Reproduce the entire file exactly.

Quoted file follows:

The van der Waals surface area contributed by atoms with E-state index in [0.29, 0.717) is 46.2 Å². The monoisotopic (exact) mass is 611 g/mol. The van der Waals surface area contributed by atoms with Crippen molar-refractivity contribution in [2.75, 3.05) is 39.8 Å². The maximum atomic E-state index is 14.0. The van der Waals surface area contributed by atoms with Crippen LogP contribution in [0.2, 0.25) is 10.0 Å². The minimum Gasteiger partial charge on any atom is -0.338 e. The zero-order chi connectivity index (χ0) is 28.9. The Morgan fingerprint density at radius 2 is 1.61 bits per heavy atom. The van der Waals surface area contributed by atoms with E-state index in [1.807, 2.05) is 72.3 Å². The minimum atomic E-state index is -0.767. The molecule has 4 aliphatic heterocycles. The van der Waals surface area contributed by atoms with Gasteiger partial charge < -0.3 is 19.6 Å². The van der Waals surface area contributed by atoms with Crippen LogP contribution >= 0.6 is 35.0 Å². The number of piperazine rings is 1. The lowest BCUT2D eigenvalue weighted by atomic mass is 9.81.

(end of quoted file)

The van der Waals surface area contributed by atoms with E-state index in [0.29, 0.717) is 46.2 Å². The monoisotopic (exact) mass is 611 g/mol. The van der Waals surface area contributed by atoms with Crippen molar-refractivity contribution in [2.75, 3.05) is 39.8 Å². The maximum atomic E-state index is 14.0. The van der Waals surface area contributed by atoms with Crippen LogP contribution in [0.2, 0.25) is 10.0 Å². The minimum Gasteiger partial charge on any atom is -0.338 e. The zero-order chi connectivity index (χ0) is 28.9. The Morgan fingerprint density at radius 2 is 1.61 bits per heavy atom. The van der Waals surface area contributed by atoms with E-state index in [1.807, 2.05) is 72.3 Å². The minimum atomic E-state index is -0.767. The molecule has 4 aliphatic heterocycles. The van der Waals surface area contributed by atoms with Gasteiger partial charge < -0.3 is 19.6 Å². The van der Waals surface area contributed by atoms with Crippen LogP contribution >= 0.6 is 35.0 Å². The number of piperazine rings is 1. The lowest BCUT2D eigenvalue weighted by atomic mass is 9.81.